Why do kisses sometimes give you goose pimples?

Chemistry of love When Cupid's arrow hits

content

Rate this article:
Average rating: 4.12 of 5 with 69 votes.

When lovers kiss, it's not just the butterflies in their stomach that go crazy. Cupid's arrow turns our entire inner workings upside down. The result are symptoms like those of drug intoxication.

Status: 05.07.2018

1939 Clark Gable kisses Vivian Leigh in "Gone with the Wind" - a real classic among film kisses. However, the two preferred to keep their distance privately. Clark Gable reportedly had bad breath.

It sparked, just the thought of the other makes your heart pound up to your neck - and woe, you don't see the new flame for a long time: Then the pulling in your chest becomes almost unbearable. What happened? Cupid met - and thus set the biochemistry of love in motion.

Romeo and Juliet are similar - hormonally

Freshly in love, this state should last as long as possible, the new partner please stay forever. So that this doesn't go wrong from the outset, Romeo and Juliet align each other - at least in terms of hormones: In men, the amount of the male sex hormone testosterone drops sharply, in women it is exactly the opposite. The Italian scientist Donatella Marazziti from the University of Pisa stated this: "It seems as if nature wants to eliminate the differences between men and women, because at this stage it is more important to come together."

Pink glasses gone, hormonal everyday life is back

The researcher took a closer look at the blood of twelve men and women in love. In addition to the testosterone equalization, she found that the production of the stress hormone cortisol was significantly increased in both sexes in the first six months of the partnership. The two values ​​would only normalize again when the first exciting phase of being in love is over.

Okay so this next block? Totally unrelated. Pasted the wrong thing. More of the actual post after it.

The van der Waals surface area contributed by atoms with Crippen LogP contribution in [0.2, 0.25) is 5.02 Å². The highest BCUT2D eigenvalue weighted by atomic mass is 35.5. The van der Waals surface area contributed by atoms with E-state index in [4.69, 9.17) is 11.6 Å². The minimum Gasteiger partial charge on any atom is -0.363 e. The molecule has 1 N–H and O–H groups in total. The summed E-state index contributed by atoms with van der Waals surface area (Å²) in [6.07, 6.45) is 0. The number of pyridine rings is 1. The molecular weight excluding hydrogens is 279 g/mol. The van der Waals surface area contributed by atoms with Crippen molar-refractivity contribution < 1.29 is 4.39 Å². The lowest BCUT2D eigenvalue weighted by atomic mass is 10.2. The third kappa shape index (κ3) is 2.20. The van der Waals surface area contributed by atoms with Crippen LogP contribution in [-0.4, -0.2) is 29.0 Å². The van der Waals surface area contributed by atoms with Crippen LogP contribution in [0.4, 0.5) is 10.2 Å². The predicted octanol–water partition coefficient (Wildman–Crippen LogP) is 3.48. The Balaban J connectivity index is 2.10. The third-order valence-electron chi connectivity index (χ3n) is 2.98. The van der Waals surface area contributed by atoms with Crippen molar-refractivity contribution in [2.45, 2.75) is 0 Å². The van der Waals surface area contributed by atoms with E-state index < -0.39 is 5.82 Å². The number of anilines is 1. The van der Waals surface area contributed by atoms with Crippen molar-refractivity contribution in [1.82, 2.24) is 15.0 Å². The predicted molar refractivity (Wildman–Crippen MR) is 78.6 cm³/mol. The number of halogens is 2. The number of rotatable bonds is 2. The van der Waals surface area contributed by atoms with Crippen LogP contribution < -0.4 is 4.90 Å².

What obsessional neurotics and lovers have in common

July 6th - kiss day

The worldwide kiss day is intended to commemorate the pleasure of kissing. And of course he should call for a kiss. You don't have to beat the record kiss of 33 hours set on September 18, 2010. But you definitely have to exert an average of 38 facial muscles for an intense kiss to succeed.

The scientist Marazziti also surprised with the news that in lovers the serotonin level drops similarly to obsessive-compulsive neurotics. Her explanation: Similar to obsessional neurotics, lovers also spend hours busy with just one thing - the person they adore. In their test subjects, the level was on average 40 percent below normal. So falling in love, the psychiatrist concluded, might really make you a little "crazy". However, as soon as the romantic feelings of some test subjects subsided, their serotonin level also rose again.

When kissing, the body runs at full speed

Kissing is high performance and an injection of energy for our body at the same time.